The heritage of the First Blade lets you get to know the exciting story, but the fun mechanics are exactly the same as in the stand. Assassin’s Creed Odyssey is an adventure that lasts for tens, even hundreds of hours and to which you can regularly return to perform daily changing missions on boards, new tasks, defeating the legendary ship or a mercenary once a week. The next and probably the most important reason not to leave the game on the shelf after completing the main story and exploring the world are feature DLC. The first of these DLCs is the First Blade Heritage (available for purchase separately or together with the Season Pass), divided into three parts, issued at intervals of several weeks. Soon the second DLC – Los Angeles – will start, so it’s the perfect time to learn the plot of the first of the additions.
In the DLC, the First Blade Heritage, the creators decided to let players fight alongside the legend – the first in the history of the hidden blade holder, Dariusz (which was already mentioned in Assassin’s Creed 2. Although he is an important character in the story, we can not control it for a moment (just like at the beginning of the stand we managed Leonidas.) When we meet Dariusz, he is an old man and only from his memories, presented in the form of cut-scenes, we learn how he used the hidden blade. The murder of an important person caused his family trouble, but we do not decide help him only out of goodness of heart.
Throughout the game (in both the stand and the DLC) we have no way to use the hidden blade, which is the flagship weapon in Assassin’s Creed from the first installment of the series. Instead, Aleksios / Kassandra use Leonidas’ broken spear, which is also an Fragment of Eden. Dariusz does not allow us to try his gem, but it does not matter. There is no reason to jealous of a weapon that the user needs to demonstrate considerable cunning to approach the victim and deal with her quietly. It would be different if we had two hidden blades and jumping from high above we would finish off two opponents at once … Well, it took Leonardo da Vinci’s genius to come up with the idea of attaching this weapon to both hands.
At the beginning of the story, we learn about the existence of the Order that hunts the tainted. Aleksios / Kassanda are also considered tarnished, so it is in our interest to deal with members of this strange organization. If you are not fed up with Kosmos Worshipers from the main plot – there are new candidates asking for death. The mentioned Order is clearly the nucleus of the Templars: there are slogans known from previous installments of the series that even if we kill someone, we will not be able to destroy the idea, there are also dreams of bringing our own world order and ensuring peace. It is strange to hear that we are the cause of chaos and we should be eliminated – from the lips of those who do not shun violence and killing innocent people in order to achieve the goal. On the other hand, if you think about it, we have ours on our conscience. Either way, we have no choice but to kill mercenaries (who sometimes hunt us), Order members, guards who were unlucky enough to be in a camp or fortress where something interesting was hidden, bandits – and so on.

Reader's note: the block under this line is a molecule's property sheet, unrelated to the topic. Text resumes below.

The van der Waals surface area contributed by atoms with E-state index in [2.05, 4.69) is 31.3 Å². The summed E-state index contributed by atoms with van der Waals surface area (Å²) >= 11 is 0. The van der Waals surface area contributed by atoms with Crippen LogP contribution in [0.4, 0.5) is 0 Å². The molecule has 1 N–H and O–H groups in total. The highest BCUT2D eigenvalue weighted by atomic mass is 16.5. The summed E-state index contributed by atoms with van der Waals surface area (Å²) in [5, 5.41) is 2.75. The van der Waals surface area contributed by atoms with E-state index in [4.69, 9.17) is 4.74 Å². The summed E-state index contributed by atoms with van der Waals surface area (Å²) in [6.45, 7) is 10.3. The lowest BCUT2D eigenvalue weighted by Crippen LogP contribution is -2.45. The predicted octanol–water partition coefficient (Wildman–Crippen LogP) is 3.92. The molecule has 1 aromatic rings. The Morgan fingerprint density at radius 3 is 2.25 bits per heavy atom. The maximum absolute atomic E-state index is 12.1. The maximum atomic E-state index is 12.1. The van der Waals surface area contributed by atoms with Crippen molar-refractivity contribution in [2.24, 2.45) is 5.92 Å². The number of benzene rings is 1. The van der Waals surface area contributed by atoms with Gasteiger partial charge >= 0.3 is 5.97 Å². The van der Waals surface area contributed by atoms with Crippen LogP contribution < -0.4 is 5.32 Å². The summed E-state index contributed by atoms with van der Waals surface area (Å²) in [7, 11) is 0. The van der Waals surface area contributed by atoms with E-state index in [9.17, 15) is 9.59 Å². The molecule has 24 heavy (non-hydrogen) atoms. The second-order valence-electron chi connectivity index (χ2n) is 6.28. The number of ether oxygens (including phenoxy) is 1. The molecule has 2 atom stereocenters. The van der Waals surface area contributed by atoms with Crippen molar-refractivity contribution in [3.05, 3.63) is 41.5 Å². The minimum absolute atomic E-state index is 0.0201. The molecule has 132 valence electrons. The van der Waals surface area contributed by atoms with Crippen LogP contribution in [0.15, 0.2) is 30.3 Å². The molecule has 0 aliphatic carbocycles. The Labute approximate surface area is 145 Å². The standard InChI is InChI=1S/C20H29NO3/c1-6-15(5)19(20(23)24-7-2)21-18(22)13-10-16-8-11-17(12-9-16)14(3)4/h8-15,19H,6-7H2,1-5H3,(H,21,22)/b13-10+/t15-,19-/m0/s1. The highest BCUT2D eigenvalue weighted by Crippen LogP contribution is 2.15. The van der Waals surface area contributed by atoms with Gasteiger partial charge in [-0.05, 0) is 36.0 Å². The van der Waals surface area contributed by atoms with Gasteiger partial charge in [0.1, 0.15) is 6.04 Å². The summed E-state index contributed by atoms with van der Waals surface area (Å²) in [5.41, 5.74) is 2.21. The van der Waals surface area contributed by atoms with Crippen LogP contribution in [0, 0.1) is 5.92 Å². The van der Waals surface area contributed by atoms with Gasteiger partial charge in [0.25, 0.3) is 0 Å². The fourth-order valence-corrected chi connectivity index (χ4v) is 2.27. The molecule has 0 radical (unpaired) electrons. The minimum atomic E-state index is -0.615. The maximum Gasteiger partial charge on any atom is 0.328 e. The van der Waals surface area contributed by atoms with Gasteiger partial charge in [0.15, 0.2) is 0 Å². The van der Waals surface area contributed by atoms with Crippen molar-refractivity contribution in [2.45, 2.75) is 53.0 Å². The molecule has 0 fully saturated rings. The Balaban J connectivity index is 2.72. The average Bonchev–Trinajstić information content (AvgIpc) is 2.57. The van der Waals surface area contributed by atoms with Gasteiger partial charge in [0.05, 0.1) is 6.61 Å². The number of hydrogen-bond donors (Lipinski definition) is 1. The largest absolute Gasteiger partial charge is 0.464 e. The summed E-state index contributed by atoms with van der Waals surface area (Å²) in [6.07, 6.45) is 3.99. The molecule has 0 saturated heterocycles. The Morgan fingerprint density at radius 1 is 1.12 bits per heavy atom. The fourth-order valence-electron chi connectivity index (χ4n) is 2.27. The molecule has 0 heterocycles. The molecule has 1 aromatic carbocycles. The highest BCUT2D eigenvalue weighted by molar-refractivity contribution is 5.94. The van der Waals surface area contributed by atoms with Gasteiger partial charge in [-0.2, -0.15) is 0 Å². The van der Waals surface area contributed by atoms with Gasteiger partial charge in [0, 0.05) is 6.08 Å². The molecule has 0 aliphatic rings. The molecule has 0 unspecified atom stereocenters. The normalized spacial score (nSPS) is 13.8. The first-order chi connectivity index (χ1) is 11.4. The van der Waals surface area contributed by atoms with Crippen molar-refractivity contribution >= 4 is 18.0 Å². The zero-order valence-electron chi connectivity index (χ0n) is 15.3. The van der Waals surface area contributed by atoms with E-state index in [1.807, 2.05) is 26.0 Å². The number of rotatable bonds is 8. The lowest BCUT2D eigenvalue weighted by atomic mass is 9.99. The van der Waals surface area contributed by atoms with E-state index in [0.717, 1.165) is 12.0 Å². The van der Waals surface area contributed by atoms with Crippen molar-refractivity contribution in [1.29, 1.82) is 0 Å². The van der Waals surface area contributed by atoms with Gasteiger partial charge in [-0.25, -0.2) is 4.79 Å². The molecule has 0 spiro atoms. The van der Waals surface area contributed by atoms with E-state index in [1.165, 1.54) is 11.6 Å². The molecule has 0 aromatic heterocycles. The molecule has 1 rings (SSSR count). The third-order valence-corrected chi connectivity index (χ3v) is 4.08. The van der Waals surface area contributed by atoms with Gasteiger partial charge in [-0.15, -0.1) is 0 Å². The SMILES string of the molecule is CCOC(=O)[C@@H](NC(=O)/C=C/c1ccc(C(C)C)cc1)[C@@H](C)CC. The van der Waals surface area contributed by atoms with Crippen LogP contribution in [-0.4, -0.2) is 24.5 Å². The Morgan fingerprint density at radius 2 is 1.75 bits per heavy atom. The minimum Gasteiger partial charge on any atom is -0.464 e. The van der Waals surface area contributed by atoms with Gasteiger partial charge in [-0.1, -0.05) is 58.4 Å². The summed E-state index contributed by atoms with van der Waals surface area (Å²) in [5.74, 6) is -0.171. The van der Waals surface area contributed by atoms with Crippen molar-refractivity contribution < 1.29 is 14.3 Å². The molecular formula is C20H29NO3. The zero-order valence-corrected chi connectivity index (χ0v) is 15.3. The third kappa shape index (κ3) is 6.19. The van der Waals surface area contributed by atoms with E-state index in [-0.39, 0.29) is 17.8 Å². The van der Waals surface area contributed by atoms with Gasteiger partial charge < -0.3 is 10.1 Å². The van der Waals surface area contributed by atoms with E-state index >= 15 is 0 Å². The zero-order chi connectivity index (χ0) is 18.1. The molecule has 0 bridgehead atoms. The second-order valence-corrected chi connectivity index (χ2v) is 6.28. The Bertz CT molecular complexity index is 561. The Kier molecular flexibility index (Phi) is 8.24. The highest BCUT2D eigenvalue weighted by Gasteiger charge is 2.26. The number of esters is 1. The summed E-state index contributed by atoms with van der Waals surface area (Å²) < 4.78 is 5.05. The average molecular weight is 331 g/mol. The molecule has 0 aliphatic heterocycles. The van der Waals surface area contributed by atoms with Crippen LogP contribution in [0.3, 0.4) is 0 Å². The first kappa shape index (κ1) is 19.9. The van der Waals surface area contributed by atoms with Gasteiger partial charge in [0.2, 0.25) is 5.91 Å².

DLC also focuses on the motive for starting their own family – Aleksios / Kassandra are beginning to miss ordinary life. Ubisoft explained that our hero understood how important it is for their family to survive and that is why they decided to have a descendant. There was a lot of noise around the forced relationship. When throughout the game we have the ability to decide who we want to romance, we suddenly have to come to terms with the idea that we have been condemned to having a particular companion or life companion. Personally, it didn’t bother me, on the contrary – I didn’t like the one-time adventures with the stand in the stand, and in the DLC there was finally a relationship with someone that we won’t forget when the kiss scene ends. Despite the positive attitude to the fact that the protagonist finally has a normal family, I had the impression that some moments were presented in a too sugary way.